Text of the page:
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Song of Solomon by Toni Morrison
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Song of Solomon (1978)

by Toni Morrison

Other authors: See the other authors section.

MembersReviewsPopularityAverage ratingMentions
8,59693631 (4.01)408
Milkman Dead was born shortly after a neighborhood eccentric hurled himself off a rooftop in a vain attempt at flight. For the rest of his life he, too, will be trying to fly. With this brilliantly imagined novel, Toni Morrison transfigures the coming-of-age story as audaciously as Saul Bellow or Gabriel García Márquez. As she follows Milkman from his rustbelt city to the place of his family's origins, Morrison introduces an entire cast of strivers and seeresses, liars and assassins, the inhabitants of a fully realized black world.… (more)
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» See also 408 mentions

English (85)  Dutch (2)  Spanish (2)  Catalan (1)  French (1)  Danish (1)  All languages (92)
Showing 1-5 of 85 (next | show all)
Thanks to everyone who recommended I read this next. fanciful and heartbreaking, a family history and late bildungsroman, just an amazing read full of gripping characters being terrible to each other, and the entitled young man who only seeks out the reasons why because of a treasure hunt... Really this is a stunning novel and should be required reading. ( )
  ThomasPluck | Apr 27, 2020 |
Somewhat beautifully written, but just a rambling hodge-podge of domestic drama. Yawn.

In the introduction, Toni Morrison says words to the effect of "This is my first book that is not a domestic drama". Nope.

Abandoned this 1/4 way through. A plot would have been a good addition to this book. Maybe some reason to read it, too.

EDIT: I now see that I wrote this pretty negative review maybe a couple of hours after Ms Morrison died. Sorry, Toni, that I didn't think much of your book, but Rest In Peace anyway. ( )
  GirlMeetsTractor | Mar 22, 2020 |
This book will stick with me. Which should maybe rate it four stars. But... I'm torn with this one. Aspects of it, I loved. Others ... Anyway. I still recommend it even if I didn't love it. The writing is superb. The story unique. But ... torn. ( )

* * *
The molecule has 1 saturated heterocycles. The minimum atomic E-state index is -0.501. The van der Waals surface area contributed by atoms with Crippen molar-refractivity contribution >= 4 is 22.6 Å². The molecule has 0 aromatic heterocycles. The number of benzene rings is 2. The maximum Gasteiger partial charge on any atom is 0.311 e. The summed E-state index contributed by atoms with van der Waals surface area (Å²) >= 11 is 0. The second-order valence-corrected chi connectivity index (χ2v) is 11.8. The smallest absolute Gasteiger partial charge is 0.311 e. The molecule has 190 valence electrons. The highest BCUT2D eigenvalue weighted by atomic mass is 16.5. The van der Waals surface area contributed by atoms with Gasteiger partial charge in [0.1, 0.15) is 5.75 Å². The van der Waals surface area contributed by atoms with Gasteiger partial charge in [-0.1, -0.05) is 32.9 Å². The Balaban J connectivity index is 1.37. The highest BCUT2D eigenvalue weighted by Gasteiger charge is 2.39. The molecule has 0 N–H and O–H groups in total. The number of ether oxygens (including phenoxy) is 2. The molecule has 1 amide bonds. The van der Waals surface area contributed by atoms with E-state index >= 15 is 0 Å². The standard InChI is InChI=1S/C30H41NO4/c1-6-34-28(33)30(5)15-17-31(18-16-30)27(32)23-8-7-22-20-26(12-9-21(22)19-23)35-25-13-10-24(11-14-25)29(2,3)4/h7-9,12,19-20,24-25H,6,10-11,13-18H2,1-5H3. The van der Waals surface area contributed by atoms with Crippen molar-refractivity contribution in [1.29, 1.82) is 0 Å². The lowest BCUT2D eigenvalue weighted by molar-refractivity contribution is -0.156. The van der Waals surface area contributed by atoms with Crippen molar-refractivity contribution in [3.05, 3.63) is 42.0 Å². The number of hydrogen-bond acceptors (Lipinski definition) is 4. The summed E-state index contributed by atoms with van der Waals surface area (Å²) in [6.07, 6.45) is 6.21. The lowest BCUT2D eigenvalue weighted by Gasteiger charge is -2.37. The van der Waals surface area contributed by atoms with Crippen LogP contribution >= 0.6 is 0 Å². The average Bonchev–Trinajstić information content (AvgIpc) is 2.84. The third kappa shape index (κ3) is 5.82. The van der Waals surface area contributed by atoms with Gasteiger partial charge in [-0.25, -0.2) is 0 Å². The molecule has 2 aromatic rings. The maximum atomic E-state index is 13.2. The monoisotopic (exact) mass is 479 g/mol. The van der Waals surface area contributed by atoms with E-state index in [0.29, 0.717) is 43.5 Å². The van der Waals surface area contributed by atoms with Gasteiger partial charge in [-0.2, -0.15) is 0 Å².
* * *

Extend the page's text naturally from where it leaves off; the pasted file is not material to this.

ErrantRuminant | Mar 13, 2020 |
Have you ever felt like your life is an unsolved mystery, full of dispersed, broken parts that need reassembling? Have you ever felt like a sense of truth and order – indeed a sense of God – was far away and like chaos was all too near? That’s the situation that faces the main character in Morrison’s masterpiece.

Milkman Dead – yes, that’s his real name – is confronted by a world in which everything seems like a paradox. His grandfather jumped out of a window on the day he was born. His relatives are named after randomly chosen words out of the Bible (Corinthians, Magdalene/Lena, and Pilate, of all things). His family name is Dead, and his given name (Macon) is shared by his father. Everything is out of order and a seeming contradiction.

However, Milkman never strays far from his home environs. He is a black man living in Michigan in the early twentieth century. He has few, if any, friends because none of them understand his relative wealth. He is held hostage and imprisoned away from the world in this weird bubble of life.

Fortunately, as this story evolves, Milkman comes closer to understanding who he is, who his family is, and what makes the real world work. He becomes alienated from his past and for the first time, embraces what an emancipated, enlightened life looks like.

The action in this book grows and grows all the way to the last sentence. It helped to win Morrison a Nobel in Literature. Any reader who spends the couch change to buy this book and the hours necessary to make sense of the piece will be bountifully rewarded by understanding herself or himself better as they embark on the journey with Milkman. ( )
  scottjpearson | Jan 25, 2020 |
Milkman Dead was born shortly after a neighborhood eccentric hurled himself off a rooftop in a vain attempt at flight. For the rest of his life he, too, will be trying to fly. With this brilliantly imagined novel, Toni Morrison transfigures the coming-of-age story as audaciously as Saul Bellow or Gabriel García Márquez. As she follows Milkman from his rustbelt city to the place of his family’s origins, Morrison introduces an entire cast of strivers and seeresses, liars and assassins, the inhabitants of a fully realized black world.
  Gmomaj | Oct 26, 2019 |
Showing 1-5 of 85 (next | show all)
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» Add other authors (8 possible)

Author nameRoleType of authorWork?Status
Morrison, Toniprimary authorall editionsconfirmed
Beek, RonaldTranslatorsecondary authorsome editionsconfirmed
Cavagnoli, Francasecondary authorsome editionsconfirmed
Criado, CarmenTranslatorsecondary authorsome editionsconfirmed
Edlund, Mårtensecondary authorsome editionsconfirmed
Guiloineau, JeanTraductionsecondary authorsome editionsconfirmed
Kaplan, MarthaAuthor Photosecondary authorsome editionsconfirmed
Rué, SylvianeTranslatorsecondary authorsome editionsconfirmed
Thigpen, LynneNarratorsecondary authorsome editionsconfirmed
Verhagen, PietTranslatorsecondary authorsome editionsconfirmed
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Epigraph
The fathers may soar / And the children may know their names
Dedication
Daddy
First words
The North Carolina Mutual Life Insurance agent promised to fly from Mercy to the other side of Lake Superior at three o'clock.
Quotations
Last words
(Click to show. Warning: May contain spoilers.)
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